With solar, the lowest price locked in was 14.15 cents, which is remarkably close to what Ontario was paying for large-scale wind under its FIT program. It’s also significantly lower than rates for large-scale solar under the FIT program, which back in 2013 started at 34 cents and climbed from there.
These power purchase agreements (PPAs) show just how much solar costs have fallen — and will continue to fall. Now, you may be tempted to point to super-low cost solar contracts announced in places like California, Texas and New Mexico. Toronto-based Skypower has even bid 8 cents (U.S.) for projects in India. But keep in mind the solar regime isn’t as favourable in Ontario, the dollar is lower, and projects were tied to some social goals. For example, 13 of 16 projects include participation from one or more Aboriginal communities, including five projects with more than 50 per cent Aboriginal participation. I wonder, however, if the province could have secured even lower bids if it agreed to backstop loans on winning projects — perhaps from a green bond issue?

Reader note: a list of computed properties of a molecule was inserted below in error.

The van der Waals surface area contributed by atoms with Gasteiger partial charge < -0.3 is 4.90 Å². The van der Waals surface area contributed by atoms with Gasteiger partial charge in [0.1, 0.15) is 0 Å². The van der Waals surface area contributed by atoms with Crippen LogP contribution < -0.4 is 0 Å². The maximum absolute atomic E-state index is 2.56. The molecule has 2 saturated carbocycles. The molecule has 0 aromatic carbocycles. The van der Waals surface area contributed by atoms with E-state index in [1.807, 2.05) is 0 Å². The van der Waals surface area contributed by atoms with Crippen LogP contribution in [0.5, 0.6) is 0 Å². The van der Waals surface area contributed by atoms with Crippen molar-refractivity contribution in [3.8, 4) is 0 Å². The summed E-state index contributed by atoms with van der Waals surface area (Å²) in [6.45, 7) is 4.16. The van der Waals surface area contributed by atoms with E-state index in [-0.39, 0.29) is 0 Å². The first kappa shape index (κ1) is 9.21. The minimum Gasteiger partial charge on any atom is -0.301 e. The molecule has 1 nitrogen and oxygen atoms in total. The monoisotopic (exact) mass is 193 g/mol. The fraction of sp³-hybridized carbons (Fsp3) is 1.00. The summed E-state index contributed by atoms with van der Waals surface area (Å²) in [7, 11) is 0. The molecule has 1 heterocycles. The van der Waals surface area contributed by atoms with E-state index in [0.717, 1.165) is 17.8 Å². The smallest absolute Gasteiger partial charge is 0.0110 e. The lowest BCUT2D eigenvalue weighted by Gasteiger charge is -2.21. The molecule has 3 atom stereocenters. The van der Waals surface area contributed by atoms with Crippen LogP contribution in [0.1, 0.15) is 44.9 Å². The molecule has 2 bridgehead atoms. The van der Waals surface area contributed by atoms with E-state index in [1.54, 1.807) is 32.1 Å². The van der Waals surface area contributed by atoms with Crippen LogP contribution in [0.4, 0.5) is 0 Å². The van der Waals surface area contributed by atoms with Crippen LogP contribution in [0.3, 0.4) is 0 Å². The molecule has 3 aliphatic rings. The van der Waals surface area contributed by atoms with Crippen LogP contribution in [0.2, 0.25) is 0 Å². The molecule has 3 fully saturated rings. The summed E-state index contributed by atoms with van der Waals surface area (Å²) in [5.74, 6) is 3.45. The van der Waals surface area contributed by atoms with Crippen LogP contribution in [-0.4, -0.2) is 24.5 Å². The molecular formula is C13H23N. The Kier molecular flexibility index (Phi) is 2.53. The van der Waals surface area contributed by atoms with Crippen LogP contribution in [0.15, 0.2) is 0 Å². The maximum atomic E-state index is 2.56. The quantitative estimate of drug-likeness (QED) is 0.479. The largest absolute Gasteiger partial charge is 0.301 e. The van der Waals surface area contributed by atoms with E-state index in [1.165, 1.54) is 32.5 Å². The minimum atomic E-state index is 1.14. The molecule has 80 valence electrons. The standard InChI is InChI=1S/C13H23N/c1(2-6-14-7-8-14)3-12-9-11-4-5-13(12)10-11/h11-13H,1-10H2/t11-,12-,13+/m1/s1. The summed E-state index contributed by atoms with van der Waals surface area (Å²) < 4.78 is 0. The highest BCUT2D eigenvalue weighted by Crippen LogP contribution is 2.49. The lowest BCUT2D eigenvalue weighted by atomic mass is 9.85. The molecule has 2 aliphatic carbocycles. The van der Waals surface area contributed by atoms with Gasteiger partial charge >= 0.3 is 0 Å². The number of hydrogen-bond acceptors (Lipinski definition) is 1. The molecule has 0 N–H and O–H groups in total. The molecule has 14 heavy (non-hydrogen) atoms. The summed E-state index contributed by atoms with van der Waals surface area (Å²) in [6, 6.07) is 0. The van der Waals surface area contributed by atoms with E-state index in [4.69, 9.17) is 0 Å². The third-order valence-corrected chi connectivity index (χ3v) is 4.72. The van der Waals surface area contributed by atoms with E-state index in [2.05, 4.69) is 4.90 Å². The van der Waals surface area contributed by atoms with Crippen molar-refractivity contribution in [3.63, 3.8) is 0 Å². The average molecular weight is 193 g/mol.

Still, the price is heading in the right direction. As the Canadian Solar Industries Association said,
“It is also the first time that a utility scale solar project has been contracted at a price that is lower than the retail rate of electricity in Ontario.”
That’s a milestone we should all remember.
But back to the OPG contract. Its significance wasn’t lost on Dan Woynillowicz, policy director at Clean Energy Canada.
“It’s both a powerful symbol and great progress to see a contract offered for a solar farm that will be built on the land once occupied by the Nanticoke coal-fired power plant, once Canada’s top greenhouse gas polluter.”